Inorganic substance that is (1) naturally occurring (but does not have a biologic or man-made origin) and formed by physical (not biological) forces with a (2) defined chemical composition of limited variation, has a (3) distinctive set of of physical properties including being a solid, and has a (4) homogeneous, CaAl2O4. The only known natural occurrence of this mineral is in a grossite-rich Fragment of foreign (xeno-) material enclosed within the primary matrix of a rock or meteorite. in the Rare carbonaceous chondrite class that is chemically very close to the CRs and CBs as evidenced by the CH/CBb meteorite Isheyevo. The "H" stands for "high metal" since the CH chondrites contain up to 15 vol. % Fe-Ni metal. The first CH chondrite was found in the Antarctic Allan Hills NWA 470 (Ivanova et al., 2002).
From the abstract:
Natural calcium monoaluminate, CaAl2O4, has been found in a grossite-rich calcium-aluminum-rich inclusion (Sub-millimeter to centimeter-sized amorphous objects found typically in carbonaceous chondrites and ranging in color from white to greyish white and even light pink. CAIs have occasionally been found in ordinary chondrites, such as the L3.00 chondrite, NWA 8276 (Sara Russell, 2016). CAIs are also known as refractory inclusions since they) from the CH Chondrites are the most common meteorites accounting for ~84% of falls. Chondrites are comprised mostly of Fe- and Mg-bearing silicate minerals (found in both chondrules and fine grained matrix), reduced Fe/Ni metal (found in various states like large blebs, small grains and/or even chondrule rims), and various refractory inclusions (such Northwest Africa 470. The calcium monoaluminate occurs as colorless ~10 mm subhedral grains intergrown with Calcium aluminate, CaAl4O7, first found in metamorphosed Israeli limestone and recently in CAIs in CV3 and CR-CH-CB carbonaceous chondrites., Term applied to A2+B4+O3 high-pressure minerals with a perovskite structure (general formula ABX3) where "A" is a metal that forms large cations such as Mg, Fe or Ca, "B" is another metal that forms smaller cations such as Si (called silicate perovskite), Ti and to a lesser degree Al, and, and Group of minerals found in the CAIs of meteorites such as CV chondrites. Melilite consists almost exclusively of the binary solid solution gehlenite (Ca2Al2SiO7) – åkermanite (Ca2MgSi2O7). The melilite in CAIs is closer to gehlenite in composition. The first-formed (highest-temperature) melilite crystallizing from a melt is relatively aluminum-rich and becomes progressively. Nebular condensation is the most likely origin for the precursor materials of this CAI, but calculations suggest that dust/gas ratios substantially enhanced over solar are required to stabilize CaAl2O4.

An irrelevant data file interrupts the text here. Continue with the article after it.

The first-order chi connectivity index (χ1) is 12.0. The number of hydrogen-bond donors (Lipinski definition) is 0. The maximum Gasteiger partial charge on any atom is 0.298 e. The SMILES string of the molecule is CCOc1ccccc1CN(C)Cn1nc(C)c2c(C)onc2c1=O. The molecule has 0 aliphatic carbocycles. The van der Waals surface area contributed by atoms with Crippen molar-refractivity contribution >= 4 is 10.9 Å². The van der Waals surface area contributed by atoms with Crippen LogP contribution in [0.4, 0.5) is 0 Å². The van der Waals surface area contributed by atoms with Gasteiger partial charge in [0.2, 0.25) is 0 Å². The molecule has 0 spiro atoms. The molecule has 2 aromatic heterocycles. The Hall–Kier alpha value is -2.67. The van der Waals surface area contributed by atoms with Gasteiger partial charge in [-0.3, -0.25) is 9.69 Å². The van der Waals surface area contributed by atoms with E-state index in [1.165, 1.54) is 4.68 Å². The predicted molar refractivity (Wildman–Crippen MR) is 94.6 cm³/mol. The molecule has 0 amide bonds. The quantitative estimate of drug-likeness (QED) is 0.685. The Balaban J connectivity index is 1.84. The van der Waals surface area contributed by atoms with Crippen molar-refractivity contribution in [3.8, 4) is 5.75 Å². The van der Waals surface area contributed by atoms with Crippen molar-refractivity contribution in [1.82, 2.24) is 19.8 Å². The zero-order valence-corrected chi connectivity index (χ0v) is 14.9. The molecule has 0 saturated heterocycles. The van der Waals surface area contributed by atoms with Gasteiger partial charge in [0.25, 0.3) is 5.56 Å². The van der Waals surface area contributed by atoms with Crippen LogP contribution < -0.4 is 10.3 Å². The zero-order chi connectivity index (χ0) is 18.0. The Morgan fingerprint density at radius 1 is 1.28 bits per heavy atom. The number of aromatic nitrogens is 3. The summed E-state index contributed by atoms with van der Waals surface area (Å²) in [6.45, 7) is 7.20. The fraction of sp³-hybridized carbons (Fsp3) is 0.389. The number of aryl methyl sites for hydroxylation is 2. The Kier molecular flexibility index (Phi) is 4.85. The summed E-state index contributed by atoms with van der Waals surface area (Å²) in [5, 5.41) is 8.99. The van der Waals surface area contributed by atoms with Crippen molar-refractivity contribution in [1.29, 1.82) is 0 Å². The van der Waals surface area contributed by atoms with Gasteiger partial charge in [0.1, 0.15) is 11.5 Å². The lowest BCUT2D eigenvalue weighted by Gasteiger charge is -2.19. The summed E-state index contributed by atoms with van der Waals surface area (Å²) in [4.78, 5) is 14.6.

Some or all content above used with permission from J. H. Wittke.